"I'm so dizzy, my head is spinning
Like a whirlpool, it never ends
And it's you, girl, making it spin
You're making me dizzy."
Roe was singing about love in the song. But he may well have been describing Meniere’s disease because that’s what the condition feels like.
A disorder of the inner ear, Meniere’s disease creates a sensation of spinning. The condition is often accompanied by hearing loss, a constant ringing sound in the ear, and a feeling of pressure or fullness in the ear.
The technical terms for the symptoms are vertigo and tinnitus. But for those afflicted with the disease, the symptoms equate to misery because they compromise not only hearing, but also the ability to function and get a good night’s sleep. Meniere’s disease is estimated to affect 3 million to 5 million people in the United States.
Meniere’s disease happens at any age but typically affects those between ages 20 and 50. It often affects only one ear, but is a chronic condition, and while it may disappear for long stretches, even years, it typically comes back at some point.
Signs of Meniere’s Disease
The symptoms of Meniere’s disease often occur gradually, but their impact on lifestyles and work can be debilitating. They include:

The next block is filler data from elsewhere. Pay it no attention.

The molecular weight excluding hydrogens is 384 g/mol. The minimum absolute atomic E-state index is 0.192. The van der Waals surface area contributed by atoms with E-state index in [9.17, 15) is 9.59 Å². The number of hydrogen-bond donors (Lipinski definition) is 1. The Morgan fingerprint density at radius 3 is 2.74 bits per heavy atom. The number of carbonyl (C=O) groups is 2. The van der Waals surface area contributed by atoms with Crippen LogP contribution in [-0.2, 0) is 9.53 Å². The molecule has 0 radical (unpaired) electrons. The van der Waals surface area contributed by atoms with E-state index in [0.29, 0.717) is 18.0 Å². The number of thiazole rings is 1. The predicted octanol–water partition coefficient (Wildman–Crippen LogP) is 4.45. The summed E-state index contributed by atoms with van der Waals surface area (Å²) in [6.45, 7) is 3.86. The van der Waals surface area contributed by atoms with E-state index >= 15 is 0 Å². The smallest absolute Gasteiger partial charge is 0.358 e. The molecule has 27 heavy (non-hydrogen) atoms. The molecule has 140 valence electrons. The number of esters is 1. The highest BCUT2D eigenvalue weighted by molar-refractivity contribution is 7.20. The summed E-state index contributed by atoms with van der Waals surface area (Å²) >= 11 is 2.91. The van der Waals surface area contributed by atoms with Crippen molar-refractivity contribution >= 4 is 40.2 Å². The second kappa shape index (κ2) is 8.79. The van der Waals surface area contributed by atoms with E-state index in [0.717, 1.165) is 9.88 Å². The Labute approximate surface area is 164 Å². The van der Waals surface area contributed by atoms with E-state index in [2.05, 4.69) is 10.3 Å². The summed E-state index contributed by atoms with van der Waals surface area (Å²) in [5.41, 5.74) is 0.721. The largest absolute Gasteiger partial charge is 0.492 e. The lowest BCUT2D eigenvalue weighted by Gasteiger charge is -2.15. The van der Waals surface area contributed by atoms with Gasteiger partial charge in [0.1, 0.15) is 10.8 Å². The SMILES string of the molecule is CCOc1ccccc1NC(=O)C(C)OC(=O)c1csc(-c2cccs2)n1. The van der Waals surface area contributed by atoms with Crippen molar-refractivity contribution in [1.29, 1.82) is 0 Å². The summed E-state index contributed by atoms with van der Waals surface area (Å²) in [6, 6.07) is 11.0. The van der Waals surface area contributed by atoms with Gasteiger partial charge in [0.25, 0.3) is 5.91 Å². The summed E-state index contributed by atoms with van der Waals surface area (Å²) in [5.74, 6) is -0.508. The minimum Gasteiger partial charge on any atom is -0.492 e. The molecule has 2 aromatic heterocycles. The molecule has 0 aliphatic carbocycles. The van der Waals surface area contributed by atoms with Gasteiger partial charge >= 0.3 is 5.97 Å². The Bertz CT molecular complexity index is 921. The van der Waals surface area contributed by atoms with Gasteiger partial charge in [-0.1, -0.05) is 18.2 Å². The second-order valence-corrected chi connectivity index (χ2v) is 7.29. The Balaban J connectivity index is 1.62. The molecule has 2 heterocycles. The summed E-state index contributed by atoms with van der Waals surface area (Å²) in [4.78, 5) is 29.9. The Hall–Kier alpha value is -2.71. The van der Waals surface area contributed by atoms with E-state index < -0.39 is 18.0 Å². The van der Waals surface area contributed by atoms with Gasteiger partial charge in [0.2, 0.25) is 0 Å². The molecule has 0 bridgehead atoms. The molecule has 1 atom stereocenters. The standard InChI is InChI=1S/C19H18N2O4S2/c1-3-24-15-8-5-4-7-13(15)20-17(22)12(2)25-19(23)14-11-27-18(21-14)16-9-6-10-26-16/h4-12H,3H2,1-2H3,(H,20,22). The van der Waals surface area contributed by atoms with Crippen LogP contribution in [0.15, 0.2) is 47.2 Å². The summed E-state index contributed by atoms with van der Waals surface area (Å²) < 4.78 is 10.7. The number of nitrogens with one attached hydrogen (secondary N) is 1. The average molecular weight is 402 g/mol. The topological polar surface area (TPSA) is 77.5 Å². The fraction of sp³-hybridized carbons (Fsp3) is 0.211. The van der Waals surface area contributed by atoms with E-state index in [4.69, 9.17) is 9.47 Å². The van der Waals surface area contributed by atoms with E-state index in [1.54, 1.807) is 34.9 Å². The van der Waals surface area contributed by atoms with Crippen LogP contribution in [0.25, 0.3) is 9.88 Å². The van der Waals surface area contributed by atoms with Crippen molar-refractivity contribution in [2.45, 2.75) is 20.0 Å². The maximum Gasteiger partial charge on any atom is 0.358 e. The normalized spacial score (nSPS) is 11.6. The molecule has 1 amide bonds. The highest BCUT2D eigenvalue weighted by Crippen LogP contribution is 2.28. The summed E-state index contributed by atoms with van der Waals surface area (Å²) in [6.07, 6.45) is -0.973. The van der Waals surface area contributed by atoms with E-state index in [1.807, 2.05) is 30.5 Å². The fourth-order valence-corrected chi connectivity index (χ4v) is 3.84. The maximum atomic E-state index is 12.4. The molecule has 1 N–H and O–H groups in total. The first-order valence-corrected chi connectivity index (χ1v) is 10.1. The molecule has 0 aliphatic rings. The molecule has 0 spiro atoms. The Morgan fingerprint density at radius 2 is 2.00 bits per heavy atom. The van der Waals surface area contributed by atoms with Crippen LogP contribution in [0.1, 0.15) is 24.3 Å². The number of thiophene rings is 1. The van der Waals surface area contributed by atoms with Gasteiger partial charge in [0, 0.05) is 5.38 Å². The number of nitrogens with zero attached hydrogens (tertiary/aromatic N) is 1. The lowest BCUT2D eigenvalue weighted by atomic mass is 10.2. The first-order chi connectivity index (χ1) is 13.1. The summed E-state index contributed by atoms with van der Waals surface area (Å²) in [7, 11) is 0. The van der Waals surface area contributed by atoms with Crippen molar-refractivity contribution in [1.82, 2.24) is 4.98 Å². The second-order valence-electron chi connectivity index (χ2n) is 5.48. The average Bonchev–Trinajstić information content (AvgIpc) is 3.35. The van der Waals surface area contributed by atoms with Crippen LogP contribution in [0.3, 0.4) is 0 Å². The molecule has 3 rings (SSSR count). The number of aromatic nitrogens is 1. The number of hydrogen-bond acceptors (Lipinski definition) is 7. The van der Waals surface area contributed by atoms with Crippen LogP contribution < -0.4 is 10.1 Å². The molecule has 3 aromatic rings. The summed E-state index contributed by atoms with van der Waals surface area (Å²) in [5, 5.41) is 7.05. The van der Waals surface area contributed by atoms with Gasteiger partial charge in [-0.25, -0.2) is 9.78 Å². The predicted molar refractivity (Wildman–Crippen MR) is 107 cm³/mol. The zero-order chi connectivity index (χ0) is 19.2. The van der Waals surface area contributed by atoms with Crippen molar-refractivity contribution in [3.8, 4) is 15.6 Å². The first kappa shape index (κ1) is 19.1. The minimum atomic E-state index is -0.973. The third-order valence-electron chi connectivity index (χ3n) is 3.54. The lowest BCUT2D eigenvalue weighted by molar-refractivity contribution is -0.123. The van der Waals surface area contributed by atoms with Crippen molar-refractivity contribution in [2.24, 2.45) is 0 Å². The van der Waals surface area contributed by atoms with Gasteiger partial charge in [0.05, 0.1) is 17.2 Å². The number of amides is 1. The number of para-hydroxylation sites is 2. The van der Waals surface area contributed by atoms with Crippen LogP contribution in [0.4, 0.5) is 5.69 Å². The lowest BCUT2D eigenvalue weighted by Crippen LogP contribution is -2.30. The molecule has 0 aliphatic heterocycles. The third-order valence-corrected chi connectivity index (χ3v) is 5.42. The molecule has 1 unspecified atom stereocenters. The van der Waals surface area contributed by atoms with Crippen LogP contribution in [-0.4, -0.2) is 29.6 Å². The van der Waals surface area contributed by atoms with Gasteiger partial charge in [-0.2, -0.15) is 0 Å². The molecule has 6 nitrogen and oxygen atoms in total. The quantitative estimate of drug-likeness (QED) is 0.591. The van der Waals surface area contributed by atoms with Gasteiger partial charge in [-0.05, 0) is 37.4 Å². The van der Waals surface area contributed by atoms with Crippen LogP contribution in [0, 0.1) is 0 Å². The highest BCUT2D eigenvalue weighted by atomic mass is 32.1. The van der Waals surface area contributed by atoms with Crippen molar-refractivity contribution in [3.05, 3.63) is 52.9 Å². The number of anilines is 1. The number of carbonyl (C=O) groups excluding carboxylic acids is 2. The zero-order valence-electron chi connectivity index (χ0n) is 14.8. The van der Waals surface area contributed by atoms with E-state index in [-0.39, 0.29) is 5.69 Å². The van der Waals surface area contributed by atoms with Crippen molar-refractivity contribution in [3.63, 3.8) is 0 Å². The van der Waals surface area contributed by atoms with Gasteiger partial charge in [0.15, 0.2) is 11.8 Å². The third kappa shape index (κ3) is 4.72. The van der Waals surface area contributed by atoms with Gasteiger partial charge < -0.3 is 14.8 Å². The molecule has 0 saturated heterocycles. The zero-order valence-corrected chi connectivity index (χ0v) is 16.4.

1) Recurring vertigo – Imagine yourself on a merry-go-round that stops and starts without warning, and you’ll get the idea of vertigo. Episodes during Meniere’s attacks can range from 20 minutes to 24 hours, and the severity varies from mildly annoying to causing vomiting and nausea.
2) Hearing loss – This can fade in and out in the early stages, but eventually becomes permanent in most cases.
3) Tinnitus – Imagine ringing, buzzing, roaring, whistling or hissing sounds in the ear, and you’ll have a good idea of tinnitus. Some people live with the condition, but others are emotionally upset by the inability to escape the sounds.
4) Fullness in the ear – This can manifest as a pressure in the ear or be felt on the side of the head.
5) Inability to focus – Because Meniere’s disease affects balance, the ability to pinpoint objects across a room can become distorted.
Diagnosing Meniere's Disease
Any Meniere’s symptoms can be indications of other diseases or medical problems, so it is important to get an official diagnosis. The disease is usually marked by an abnormal amount of fluid in the inner ear, a condition that is only discovered during autopsies. However, not every medical professional is convinced that fluid is the cause of Meniere’s disease, and there is still much debate over its cause.
If fluid is the cause, the volume of fluid may be affected by several factors, including:
1) Improper drainage – Fluid usually is present in the inner ear, but if there is a blockage or other inability to clear it, problems can arise